A. Swiss American Defendants.

The Swiss American Defendants are both located on the Island of Antigua, a part of the Caribbean nation of Antigua and Barbuda; both are organized under and operate pursuant to the laws of that country. All of the offices and employees of the banks are located in Antigua. This Court's May 4, 1994 Order forfeited to the United States assets held or controlled by Fitzgerald, including funds deposited into the Swiss American Bank, Ltd. and the Swiss American National Bank in St. Johns, Antigua. The Complaint alleges on information and belief that in December 1994 or January 1995, after the entry of the Final Order of Forfeiture, the Swiss American defendants transferred slightly more than $5,000,000 to the Government of Antigua from the Fitzgerald accounts without the consent of the United States. The Complaint further alleges on information and belief that at about the same time the banks reduced the remaining balance in the Fitzgerald accounts to zero, and that the banks kept these funds, $2,000,000 or more, for their own use.

B. Geneva.

Geneva is a bank incorporated and operated under the laws of Switzerland with its principal place of business in Geneva, Switzerland. According to the bank, none of its assets or accounts is located in Massachusetts, no offices are located in Massachusetts or any place in the United States. Likewise, it does not advertise or solicit business from residents of Massachusetts or anywhere in the United States.

The Complaint alleges that Geneva, along with the as yet unserved defendant, Swiss Holding, controlled or was the alter-ego of the Swiss American defendants. Complaint ¶ 4. The complaint asserts each of the three Counts against the four defendants collectively, referred to as "SAB", under this alter-ego theory.

A. The Government's Burden.

The government bears the burden of proving the existence of personal jurisdiction over each defendant. See Foster-Miller, Inc. v. Babcock & Wilcox Canada, 46 F.3d 138, 145 (1st Cir. 1995). The First Circuit has identified three separate levels of evidentiary showing necessary to meet that burden. In the ordinary case, in which facts concerning personal jurisdiction are undisputed and the matter is relatively simple, the court accepts all of the plaintiff's properly documented evidentiary proffers as true, considering only whether the evidence, if credited, would be sufficient to establish personal jurisdiction. See Boit v. Gar-Tec Prods., Inc., 967 F.2d 671, 675 (1st Cir.1992). The second option is a traditional evidentiary hearing, at which the court sits as a finder of fact. This procedure is appropriate when the evidence is conflicting or the plaintiff's proffers are "patently incredible." Id. at 676. Finally, there is a middle ground, enabling the court to weigh evidence, but limiting the findings to probable outcomes as opposed to definitive facts. See id. at 678. This last method recommends itself to cases in which the personal jurisdiction question is bound up with the merits of the case. See id.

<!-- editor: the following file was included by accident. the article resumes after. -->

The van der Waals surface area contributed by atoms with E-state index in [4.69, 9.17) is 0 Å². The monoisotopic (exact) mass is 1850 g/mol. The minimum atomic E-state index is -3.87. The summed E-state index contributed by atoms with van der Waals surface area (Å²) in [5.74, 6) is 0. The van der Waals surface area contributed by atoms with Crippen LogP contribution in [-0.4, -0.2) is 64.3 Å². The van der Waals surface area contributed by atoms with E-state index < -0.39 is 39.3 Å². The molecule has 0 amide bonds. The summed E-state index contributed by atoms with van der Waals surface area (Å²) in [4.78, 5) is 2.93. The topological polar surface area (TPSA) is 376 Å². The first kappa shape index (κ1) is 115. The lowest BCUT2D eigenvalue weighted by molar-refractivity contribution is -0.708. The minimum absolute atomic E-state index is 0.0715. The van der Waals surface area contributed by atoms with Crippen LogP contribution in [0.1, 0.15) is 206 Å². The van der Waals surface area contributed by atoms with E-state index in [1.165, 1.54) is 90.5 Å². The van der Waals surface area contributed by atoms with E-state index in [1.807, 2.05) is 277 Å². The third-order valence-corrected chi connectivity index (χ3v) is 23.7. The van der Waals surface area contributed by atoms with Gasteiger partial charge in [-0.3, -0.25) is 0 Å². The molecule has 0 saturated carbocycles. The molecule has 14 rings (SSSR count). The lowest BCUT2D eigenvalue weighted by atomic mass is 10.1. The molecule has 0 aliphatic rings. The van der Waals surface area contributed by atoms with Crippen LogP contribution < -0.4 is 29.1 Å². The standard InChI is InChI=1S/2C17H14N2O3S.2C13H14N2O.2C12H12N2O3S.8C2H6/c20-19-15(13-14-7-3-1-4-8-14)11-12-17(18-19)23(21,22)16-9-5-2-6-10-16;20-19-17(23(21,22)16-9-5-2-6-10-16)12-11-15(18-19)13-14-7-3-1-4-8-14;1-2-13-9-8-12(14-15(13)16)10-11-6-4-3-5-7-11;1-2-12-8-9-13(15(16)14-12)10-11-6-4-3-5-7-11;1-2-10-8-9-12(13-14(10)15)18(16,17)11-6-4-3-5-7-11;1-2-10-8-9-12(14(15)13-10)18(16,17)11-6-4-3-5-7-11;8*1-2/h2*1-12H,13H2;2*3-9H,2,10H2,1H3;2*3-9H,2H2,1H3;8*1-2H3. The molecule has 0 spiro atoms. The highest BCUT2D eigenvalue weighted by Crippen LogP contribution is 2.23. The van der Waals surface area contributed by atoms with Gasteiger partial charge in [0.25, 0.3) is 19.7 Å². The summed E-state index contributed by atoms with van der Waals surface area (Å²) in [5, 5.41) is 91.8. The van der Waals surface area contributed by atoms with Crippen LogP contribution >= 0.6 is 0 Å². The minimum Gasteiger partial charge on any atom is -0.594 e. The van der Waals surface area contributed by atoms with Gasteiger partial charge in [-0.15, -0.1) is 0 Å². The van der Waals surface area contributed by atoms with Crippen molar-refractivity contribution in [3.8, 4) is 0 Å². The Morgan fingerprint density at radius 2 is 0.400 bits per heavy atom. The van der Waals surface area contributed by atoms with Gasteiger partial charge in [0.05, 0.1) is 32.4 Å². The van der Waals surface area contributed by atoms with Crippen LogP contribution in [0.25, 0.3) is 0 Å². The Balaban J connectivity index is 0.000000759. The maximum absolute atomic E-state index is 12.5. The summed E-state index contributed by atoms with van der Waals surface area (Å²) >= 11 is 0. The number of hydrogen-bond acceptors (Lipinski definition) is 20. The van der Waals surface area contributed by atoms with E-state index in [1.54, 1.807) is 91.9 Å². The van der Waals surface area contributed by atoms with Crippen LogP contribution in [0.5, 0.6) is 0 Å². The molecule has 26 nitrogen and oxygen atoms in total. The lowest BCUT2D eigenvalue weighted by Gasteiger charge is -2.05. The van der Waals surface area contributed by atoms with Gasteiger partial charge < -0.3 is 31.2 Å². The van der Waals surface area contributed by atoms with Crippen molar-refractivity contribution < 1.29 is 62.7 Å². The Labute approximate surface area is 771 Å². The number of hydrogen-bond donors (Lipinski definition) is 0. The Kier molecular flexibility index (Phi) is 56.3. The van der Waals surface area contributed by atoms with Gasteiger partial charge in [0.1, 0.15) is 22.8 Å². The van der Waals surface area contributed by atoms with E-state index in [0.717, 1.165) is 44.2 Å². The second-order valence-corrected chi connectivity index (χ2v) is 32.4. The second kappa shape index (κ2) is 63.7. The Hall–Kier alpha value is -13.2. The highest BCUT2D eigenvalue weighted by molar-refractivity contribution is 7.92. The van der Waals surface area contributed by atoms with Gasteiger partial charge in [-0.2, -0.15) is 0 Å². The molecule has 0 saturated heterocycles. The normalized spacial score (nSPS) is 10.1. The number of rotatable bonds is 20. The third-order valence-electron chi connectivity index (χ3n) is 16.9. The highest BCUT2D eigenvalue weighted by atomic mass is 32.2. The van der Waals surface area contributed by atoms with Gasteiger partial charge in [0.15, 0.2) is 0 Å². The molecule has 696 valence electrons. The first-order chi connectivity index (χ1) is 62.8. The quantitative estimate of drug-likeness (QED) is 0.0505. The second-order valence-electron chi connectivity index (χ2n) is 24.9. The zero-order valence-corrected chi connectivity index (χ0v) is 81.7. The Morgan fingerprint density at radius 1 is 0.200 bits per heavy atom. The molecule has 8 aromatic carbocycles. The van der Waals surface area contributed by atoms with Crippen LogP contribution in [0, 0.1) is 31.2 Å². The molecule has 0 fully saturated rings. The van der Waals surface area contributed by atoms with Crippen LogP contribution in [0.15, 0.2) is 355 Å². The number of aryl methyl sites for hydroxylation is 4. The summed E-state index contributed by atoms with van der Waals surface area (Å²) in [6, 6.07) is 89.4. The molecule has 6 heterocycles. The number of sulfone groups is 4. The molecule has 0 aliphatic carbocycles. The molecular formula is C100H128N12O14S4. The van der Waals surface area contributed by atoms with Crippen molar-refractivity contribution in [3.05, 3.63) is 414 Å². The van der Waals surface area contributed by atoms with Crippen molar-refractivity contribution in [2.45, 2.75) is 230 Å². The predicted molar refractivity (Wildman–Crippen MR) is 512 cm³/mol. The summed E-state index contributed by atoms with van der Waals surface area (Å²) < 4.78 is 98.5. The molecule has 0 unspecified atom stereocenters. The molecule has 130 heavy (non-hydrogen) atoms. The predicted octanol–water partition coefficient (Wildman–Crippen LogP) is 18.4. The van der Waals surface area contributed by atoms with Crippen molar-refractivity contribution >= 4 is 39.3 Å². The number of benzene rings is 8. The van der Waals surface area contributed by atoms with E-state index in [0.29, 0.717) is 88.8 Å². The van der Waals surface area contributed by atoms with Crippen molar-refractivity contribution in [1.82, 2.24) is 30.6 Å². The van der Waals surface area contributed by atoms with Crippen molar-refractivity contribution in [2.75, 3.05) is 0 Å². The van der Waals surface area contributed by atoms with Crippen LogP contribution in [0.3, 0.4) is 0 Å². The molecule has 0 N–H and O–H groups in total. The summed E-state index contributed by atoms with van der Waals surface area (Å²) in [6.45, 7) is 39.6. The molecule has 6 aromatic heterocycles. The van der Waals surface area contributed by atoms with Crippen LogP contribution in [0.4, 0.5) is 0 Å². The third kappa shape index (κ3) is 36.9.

The Court sees no reason in this case to deviate from the norm. Although at first blush, the government's request for pre-jurisdictional discovery might suggest the need for fact finding, the Court concludes, for reasons that will become clear, that no material facts are in issue. The Court therefore will regard the plaintiff's proffers of evidence as accurate, proceeding to examine the personal jurisdiction question as matter of law.

B. Massachusetts Long Arm Statute.

The government does not dispute the fact that all three defendants are foreign corporations. As such, in order for this Court to exercise personal jurisdiction over them, each ordinarily must satisfy the provisions of the Massachusetts long-arm statute, Mass. *134 Gen. Laws ch. 223A, § 3,[2] as well as the due process requirements set forth in International Shoe Co. v. Washington, 326 U.S. 310, 66 S. Ct. 154, 90 L. Ed. 95 (1945), and its progeny.

Under the long-arm statute, the claim for which personal jurisdiction is asserted must arise out of the defendant's contacts with the forum. The United States, relying on Calder v. Jones, 465 U.S. 783, 104 S. Ct. 1482, 79 L. Ed. 2d 804 (1984) and Noonan v. Winston Co., 135 F.3d 85, 90-91 (1st Cir. 1998), asserts that jurisdiction under subsection (d) might be proper, reasoning that the conversion of the funds in the Fitzgerald accounts caused harm within Massachusetts, and that if that act were intentionally directed at the United States in the District of Massachusetts, jurisdiction would attach.